Day 183 – October 7, 2014
Will is dead. He died last week in a motorcycle crash. I’m sad to have discovered the accident while searching Facebook on Thursday night for party details. Death blindsides the living, but must we announce mortality on Facebook? Many continue to post pictures of him to his account to memorialize his good works.
Will is dead. He may care now little whether I extol or besmirch him. No need to use pseudonyms or obfuscate. I met Will in 2007 on a dance floor in a gay bar. It was Friday night and the bar was the Café on Market Street quite close to Castro. We discovered we both were runners and smart. Will was never a drinker. We left the bar quite late to head back toward my apartment in the Lower Haight. We ended up making out in dark Duboce Park like a bunch of high school kids. I did not want yet to take this unknown guy home.
When I did eventually take him home, he liked me almost immediately for the compact fluorescent lightbulbs in my house. One bulb burnt out recently on his passing. Will was so obsessed with power, renewable power, that he set up his own solar panel installation company and called himself Will Power. I’m glad my apartment did not have incandescent lights as we may not have connected further.
When I took up running in San Francisco, Will and I ran together a few times on Saturday morning as part of the Frontrunner’s Club. Not only did he run faster than I did then, but also he goaded me on to my cardiovascular limit. I would huff and puff and chase after him. He ran marathons obsessively, always training for the next event, always running away.
I watched Obama’s first Presidential Election returns in Will’s house on the Haight near Divisadero. Will lived mostly far south near Los Angeles in college town Pomona, California, where he was a hit with the ladies and gentlemen alike, but when Will visited San Francisco, he stayed in this sprawling house with the Nepalese face on the garage door, many floors and a hot tub outside. Will and I made use of that hot tub, for nefarious purposes. I may have gotten a venereal disease from Will, but one is not to say ill of the dead. The older gay couple that owned the house quite liked having Will and I around. As more states decided for Obama that election night, the San Francisco streets went crazy alive outside Will’s house.
I spent the night the Man burned in 2011 with Will. He dropped acid for the first time. He quite enjoyed running alongside our art car, but would not eat gummi bears for fear of corn syrup. My notes for three years ago read, “Will visited during the Saturday evening sunset. He usually is busy fixing the many solar panels that power camps like Comfort and Joy, but he asked whether I was free that evening. With a crew of seven, he wanted to drop acid, jump into a boat, and sail the Deep Playa. Although I only knew Will of the group, I jumped at the opportunity.
“Just after dark, a wizened chaperone distributed our wares along with a supply of valium in case our nerves got too frayed. We boarded our dinghy and set sail. The desert does not have water, so the craft was actually a modified car made to look more like a boat. Instead of a sail, we steered by pilot’s wheel, brake, and throttle. Dangling overhead Christmas lights provided ambiance and insurance that we wouldn’t get rammed on the waters.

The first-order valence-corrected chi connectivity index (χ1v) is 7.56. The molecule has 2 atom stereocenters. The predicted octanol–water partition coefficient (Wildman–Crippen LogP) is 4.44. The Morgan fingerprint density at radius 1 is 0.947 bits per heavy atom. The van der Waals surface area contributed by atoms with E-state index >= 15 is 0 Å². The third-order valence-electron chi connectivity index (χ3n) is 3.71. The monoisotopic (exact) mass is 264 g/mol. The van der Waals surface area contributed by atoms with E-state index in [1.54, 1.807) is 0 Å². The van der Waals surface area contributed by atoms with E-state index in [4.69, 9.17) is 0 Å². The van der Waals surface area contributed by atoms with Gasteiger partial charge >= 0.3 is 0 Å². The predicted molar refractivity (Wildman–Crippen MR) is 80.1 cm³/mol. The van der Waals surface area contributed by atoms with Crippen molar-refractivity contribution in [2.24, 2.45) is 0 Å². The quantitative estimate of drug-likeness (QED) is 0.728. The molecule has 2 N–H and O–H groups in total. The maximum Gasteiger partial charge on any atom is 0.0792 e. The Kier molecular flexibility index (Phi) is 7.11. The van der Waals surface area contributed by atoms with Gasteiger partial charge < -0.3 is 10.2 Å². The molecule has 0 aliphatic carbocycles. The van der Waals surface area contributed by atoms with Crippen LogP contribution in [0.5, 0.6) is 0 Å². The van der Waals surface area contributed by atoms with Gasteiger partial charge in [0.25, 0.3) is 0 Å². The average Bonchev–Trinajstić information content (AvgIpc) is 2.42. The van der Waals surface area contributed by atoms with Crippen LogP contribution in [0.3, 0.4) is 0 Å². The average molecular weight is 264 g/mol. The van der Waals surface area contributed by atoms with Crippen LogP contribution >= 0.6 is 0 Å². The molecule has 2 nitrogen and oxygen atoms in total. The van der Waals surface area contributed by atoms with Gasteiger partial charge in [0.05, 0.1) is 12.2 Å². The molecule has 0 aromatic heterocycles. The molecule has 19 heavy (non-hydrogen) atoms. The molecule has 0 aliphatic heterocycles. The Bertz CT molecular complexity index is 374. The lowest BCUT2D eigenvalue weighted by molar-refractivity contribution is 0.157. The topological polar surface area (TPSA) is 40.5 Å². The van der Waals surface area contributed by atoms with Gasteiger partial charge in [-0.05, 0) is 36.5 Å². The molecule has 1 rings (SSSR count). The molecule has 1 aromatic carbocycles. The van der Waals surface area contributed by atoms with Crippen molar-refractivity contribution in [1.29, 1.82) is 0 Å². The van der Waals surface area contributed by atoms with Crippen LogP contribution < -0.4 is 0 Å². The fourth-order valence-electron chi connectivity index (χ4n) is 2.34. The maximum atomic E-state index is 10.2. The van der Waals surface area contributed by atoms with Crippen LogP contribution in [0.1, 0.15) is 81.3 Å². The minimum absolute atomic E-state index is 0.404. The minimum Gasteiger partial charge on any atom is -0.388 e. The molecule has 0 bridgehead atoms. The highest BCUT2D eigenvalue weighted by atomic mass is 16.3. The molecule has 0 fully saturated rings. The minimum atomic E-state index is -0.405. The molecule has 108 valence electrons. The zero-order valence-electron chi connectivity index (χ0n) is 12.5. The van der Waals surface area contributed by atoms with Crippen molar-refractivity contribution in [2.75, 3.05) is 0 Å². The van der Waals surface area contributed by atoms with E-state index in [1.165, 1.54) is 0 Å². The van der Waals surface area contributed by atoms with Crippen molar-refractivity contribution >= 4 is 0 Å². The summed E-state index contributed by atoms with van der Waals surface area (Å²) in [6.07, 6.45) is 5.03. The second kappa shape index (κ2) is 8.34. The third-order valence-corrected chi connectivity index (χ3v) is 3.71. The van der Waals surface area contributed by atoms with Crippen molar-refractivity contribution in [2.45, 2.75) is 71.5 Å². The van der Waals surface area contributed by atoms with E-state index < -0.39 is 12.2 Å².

“We sailed to the deepest of playa quite near the trash fence. We dropped anchor, disembarked, and awaited hallucinations. The Man burned. One of the group wondered whether she was dying. I was dressed – as one should be – as an electrodinosaur. Will and I tromped off from the boat to fish from a pier. We caught nothing except for gummi bears, goldfish, and good cheer.
“Despite my frequent anxious wish to be everywhere else, it was a profound evening. The boat’s isolation in the desert shipwrecked me with our crew on our island. Our band of seven reacted in different ways, much like those on Gilligan’s Island: some of us were catatonic, others fearful, some inquisitive, and others tired. Perhaps it is my personality, but I desired adventure. The boat would not go fast enough. Lights could not be bright enough. People could not be warmer. Roar, roar, roar was the mantra of this dinosaur.”
A fellow bisexual, Will always wanted for me to hook up with him and a girl, any girl. He would infrequently parade a girl my way but she never was the right one. I can’t believe the prospective girls put up with us. Will was a charmer with dates all over the states. Back in 2007, I considered a relationship, but Will was pathologically averse to dating. The closer I got to him, the further he retreated.
I last saw Will at the end of August 2014 in the Nevada desert on the sheep bus Tuesday night at Burning Man. As usual, he wanted me to go home with him, but he didn’t push hard. My life was steering a different direction that evening as I had to crew the sheep bus until dawn. Will spent the Burning Man weeks setting up and adjusting solar polar arrays for camps and installations all over Burning Man.
Will Kortoff is dead. He died last week in a motorcycle crash. I read that he was a passenger on the motorcycle and not the driver. I don’t know where, when, or how. Does it matter?
A person is a collection of incidents, much like a roll of film decades in shooting and then left in a drawer. We never get to know another quite as well as we would like.
Here today, gone tomorrow, life is quite sad. Sage told me that with the passing of her mother, a unique light has been extinguished from the world. Will and I will no longer flirt with each other. He will no longer harass me for my conspicuous energy consumption or compliment me on my marathon race times. He was energetic, difficult, unbound, wandering, and most of all: Will.